Discover How Satisfied and Engaged Financial Advisors Will Boost Your Firm’s Bottom Line
Numerous studies show that an engaged workforce translates to a higher bottom line. This is no different for financial advisors — sales performance management is more than compensation. Employee engagement research by Gallup shows that engagement is highly related to positive business outcomes. Gallup’s research also shows that compared to teams of disengaged workers, engaged teams experience:
- 24% to 59% less turnover
- 10% higher customer ratings
- 21% greater profitability
- 17% higher productivity
The American Psychological Association estimates that the U.S. economy suffers to the tune of $500 billion due to workplace stress, which results in over 550 million sick days each year.
While these statistics span a variety of industries and types of employees, the message is clear: satisfied, and engaged employees translate to a better bottom-line, this is true for a manufacturer as well as a broker-dealer.
1. Increase Client Satisfaction
According Gallup companies with high employee engagement experience 10% higher customer ratings.
Engaged employees buy into the organization’s mission, tend to go above and beyond, and this will carry over to their interactions with clients.
Client satisfaction should be an organization’s top goal. However, simply telling your team of advisors that the client comes first isn’t going to improve client satisfaction. Employees who don’t feel engaged with the firm’s mission aren’t as likely to go that extra mile for your clients.
Clients can sense the difference between advisors and other employees who are doing the basics of their jobs versus those who are engaged and who genuinely care about their satisfaction. Clients who don’t feel valued or satisfied may look elsewhere for financial advice.
Losing a client has consequences to the bottom line. In addition to lost revenue, there are also costs to acquire new clients including marketing expenses. There is also the intangible loss of potential referrals from that client to friends, colleagues, and family members. In short, unengaged team members lead to reduced client satisfaction, which can have a very tangible impact on the organization’s bottom line. Advisor job satisfaction contributes to increased client satisfaction.
2. Boost Productivity
Tools to increase productivity can be a means to increase advisor job satisfaction AND your bottom line.
Industry thought leader Michael Kitces has broken down how a typical advisor spends their time. He concludes that only about 20% of an advisor’s time is spent on actual client-facing activities. The rest of their time is spent on activities like marketing and business development, professional development, team management, and administrative tasks.
Ways to help advisors might include adding support staff such as paraplanners along with improving technology to automate administrative tasks. Such enhancements will allow advisors to focus on meeting with clients who will benefit the client and the organization as a whole.
Clients who feel like they are receiving excellent service and advice will be more likely to bring assets to your firm, again increasing the bottom line. Your branch’s focus should be on doing things that make your advisor’s work more productive.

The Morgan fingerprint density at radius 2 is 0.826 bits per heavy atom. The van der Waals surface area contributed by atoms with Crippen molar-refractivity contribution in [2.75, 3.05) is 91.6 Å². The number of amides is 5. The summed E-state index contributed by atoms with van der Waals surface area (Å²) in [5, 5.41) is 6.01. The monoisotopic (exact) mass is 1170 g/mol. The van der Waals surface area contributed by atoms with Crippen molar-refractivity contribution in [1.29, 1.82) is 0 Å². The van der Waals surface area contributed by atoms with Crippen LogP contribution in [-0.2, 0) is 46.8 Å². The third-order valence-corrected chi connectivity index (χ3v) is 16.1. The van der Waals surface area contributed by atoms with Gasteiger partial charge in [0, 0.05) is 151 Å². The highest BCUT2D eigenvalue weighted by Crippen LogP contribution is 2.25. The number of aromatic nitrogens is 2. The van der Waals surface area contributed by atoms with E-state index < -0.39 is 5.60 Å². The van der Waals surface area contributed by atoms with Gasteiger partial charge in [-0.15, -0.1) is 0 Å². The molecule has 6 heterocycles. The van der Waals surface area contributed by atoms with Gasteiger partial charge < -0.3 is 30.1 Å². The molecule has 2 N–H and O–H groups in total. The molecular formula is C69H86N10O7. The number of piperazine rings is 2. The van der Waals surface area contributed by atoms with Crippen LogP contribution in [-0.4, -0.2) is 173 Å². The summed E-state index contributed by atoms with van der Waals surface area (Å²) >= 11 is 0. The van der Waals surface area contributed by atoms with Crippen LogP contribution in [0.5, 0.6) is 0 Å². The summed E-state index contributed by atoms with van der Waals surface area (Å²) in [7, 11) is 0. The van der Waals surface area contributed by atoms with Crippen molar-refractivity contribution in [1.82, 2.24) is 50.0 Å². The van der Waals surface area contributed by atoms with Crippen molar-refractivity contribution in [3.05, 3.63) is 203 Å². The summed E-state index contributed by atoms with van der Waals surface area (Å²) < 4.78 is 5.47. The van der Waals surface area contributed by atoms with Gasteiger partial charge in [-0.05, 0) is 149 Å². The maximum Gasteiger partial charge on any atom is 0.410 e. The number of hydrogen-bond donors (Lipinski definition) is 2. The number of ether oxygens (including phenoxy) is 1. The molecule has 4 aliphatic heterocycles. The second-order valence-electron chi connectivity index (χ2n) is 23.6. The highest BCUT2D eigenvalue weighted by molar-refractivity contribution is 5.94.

3. Retain Top Talent
According to a recent study from Kehrer Bielan Research & Consulting, losing a tenured advisor typically costs a firm at least $2 million in revenue. This does not include additional potential lost revenue in situations where the departing advisor brings their business with them to a new firm. Additionally, this lost revenue may never be recovered as replacement advisors usually produce less than their predecessors in the first couple of years.
Their research creates a compelling argument in favor of brokerage firms and branch offices spending the money and making an effort to create an environment that encourages advisor retention, which will reduce costs in recruiting experienced replacements from the outside. Top-quality advisors expect to be compensated in order to make a move from their current firm.
In a 2017 financial advisor study by J.D. Power, research showed that top performers, advisors with more than $1 million in annual production, are the least satisfied employees. Only 27% of these top-performing advisors strongly agreed that communication from their firm’s leadership was timely and useful. Only 35% strongly agreed that management was leading their firm in the right direction. These numbers should be unsettling to all branch managers. According to Mike Foy, director of the wealth management practice at J.D. Power:
“Firms need to continue to raise their game to keep these high-producing advisors happy and productive, both to retain client assets and revenue in the short term, and also as a key part of a longer-term strategy to mentor and team with the next generation of advisors.”
Engaged and Satisfied Teams are Vital
Revisiting the Gallup research cited in the introduction, their research indicates that companies with engaged employee teams show a 21% increase in profitability when compared with disengaged employee teams. When reflecting on your own career experiences, we’re sure that you can relate to this.
Highly engaged advisors will focus on the firm’s mission versus considering moving to a new brokerage. Employee engagement can also be vital in helping average performers achieve more.
Sit down with your entire team, but especially your top advisors and ask them how you can better support their efforts. Making an effort to ask and listen can go a long way towards building trust in your leadership and foster a culture of satisfied, engaged employees. In turn, these employees are more likely to take the extra steps needed to drive the firm’s bottom line higher.